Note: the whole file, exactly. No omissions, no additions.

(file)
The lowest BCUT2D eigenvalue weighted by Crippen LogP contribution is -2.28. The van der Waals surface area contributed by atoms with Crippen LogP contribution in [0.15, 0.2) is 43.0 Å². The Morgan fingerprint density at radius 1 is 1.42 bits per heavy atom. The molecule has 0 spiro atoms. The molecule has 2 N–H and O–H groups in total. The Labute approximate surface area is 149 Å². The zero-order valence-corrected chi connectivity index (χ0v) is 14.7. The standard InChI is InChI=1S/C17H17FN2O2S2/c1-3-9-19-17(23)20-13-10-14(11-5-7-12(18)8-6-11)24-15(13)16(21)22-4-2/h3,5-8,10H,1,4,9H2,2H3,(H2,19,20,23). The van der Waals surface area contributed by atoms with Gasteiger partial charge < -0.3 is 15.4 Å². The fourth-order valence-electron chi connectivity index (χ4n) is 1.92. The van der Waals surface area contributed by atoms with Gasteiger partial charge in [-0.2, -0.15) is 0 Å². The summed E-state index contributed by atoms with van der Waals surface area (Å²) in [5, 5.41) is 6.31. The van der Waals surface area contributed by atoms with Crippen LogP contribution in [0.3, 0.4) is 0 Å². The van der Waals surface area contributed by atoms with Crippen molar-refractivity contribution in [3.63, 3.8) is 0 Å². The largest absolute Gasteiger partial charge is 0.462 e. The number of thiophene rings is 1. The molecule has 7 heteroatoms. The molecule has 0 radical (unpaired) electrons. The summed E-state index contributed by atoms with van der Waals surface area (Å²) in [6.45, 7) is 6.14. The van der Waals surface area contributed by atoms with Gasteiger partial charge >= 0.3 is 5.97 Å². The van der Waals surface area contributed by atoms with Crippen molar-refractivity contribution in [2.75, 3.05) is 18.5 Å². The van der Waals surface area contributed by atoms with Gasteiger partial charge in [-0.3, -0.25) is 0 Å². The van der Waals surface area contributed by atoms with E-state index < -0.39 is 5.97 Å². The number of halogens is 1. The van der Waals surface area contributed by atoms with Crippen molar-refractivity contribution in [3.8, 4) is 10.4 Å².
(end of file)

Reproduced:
The lowest BCUT2D eigenvalue weighted by Crippen LogP contribution is -2.28. The van der Waals surface area contributed by atoms with Crippen LogP contribution in [0.15, 0.2) is 43.0 Å². The Morgan fingerprint density at radius 1 is 1.42 bits per heavy atom. The molecule has 0 spiro atoms. The molecule has 2 N–H and O–H groups in total. The Labute approximate surface area is 149 Å². The zero-order valence-corrected chi connectivity index (χ0v) is 14.7. The standard InChI is InChI=1S/C17H17FN2O2S2/c1-3-9-19-17(23)20-13-10-14(11-5-7-12(18)8-6-11)24-15(13)16(21)22-4-2/h3,5-8,10H,1,4,9H2,2H3,(H2,19,20,23). The van der Waals surface area contributed by atoms with Gasteiger partial charge < -0.3 is 15.4 Å². The fourth-order valence-electron chi connectivity index (χ4n) is 1.92. The van der Waals surface area contributed by atoms with Gasteiger partial charge in [-0.2, -0.15) is 0 Å². The summed E-state index contributed by atoms with van der Waals surface area (Å²) in [5, 5.41) is 6.31. The van der Waals surface area contributed by atoms with Crippen LogP contribution in [0.3, 0.4) is 0 Å². The van der Waals surface area contributed by atoms with Crippen molar-refractivity contribution in [3.63, 3.8) is 0 Å². The largest absolute Gasteiger partial charge is 0.462 e. The number of thiophene rings is 1. The molecule has 7 heteroatoms. The molecule has 0 radical (unpaired) electrons. The summed E-state index contributed by atoms with van der Waals surface area (Å²) in [6.45, 7) is 6.14. The van der Waals surface area contributed by atoms with Gasteiger partial charge >= 0.3 is 5.97 Å². The van der Waals surface area contributed by atoms with Crippen molar-refractivity contribution in [2.75, 3.05) is 18.5 Å². The van der Waals surface area contributed by atoms with Gasteiger partial charge in [-0.3, -0.25) is 0 Å². The van der Waals surface area contributed by atoms with E-state index < -0.39 is 5.97 Å². The number of halogens is 1. The van der Waals surface area contributed by atoms with Crippen molar-refractivity contribution in [3.8, 4) is 10.4 Å².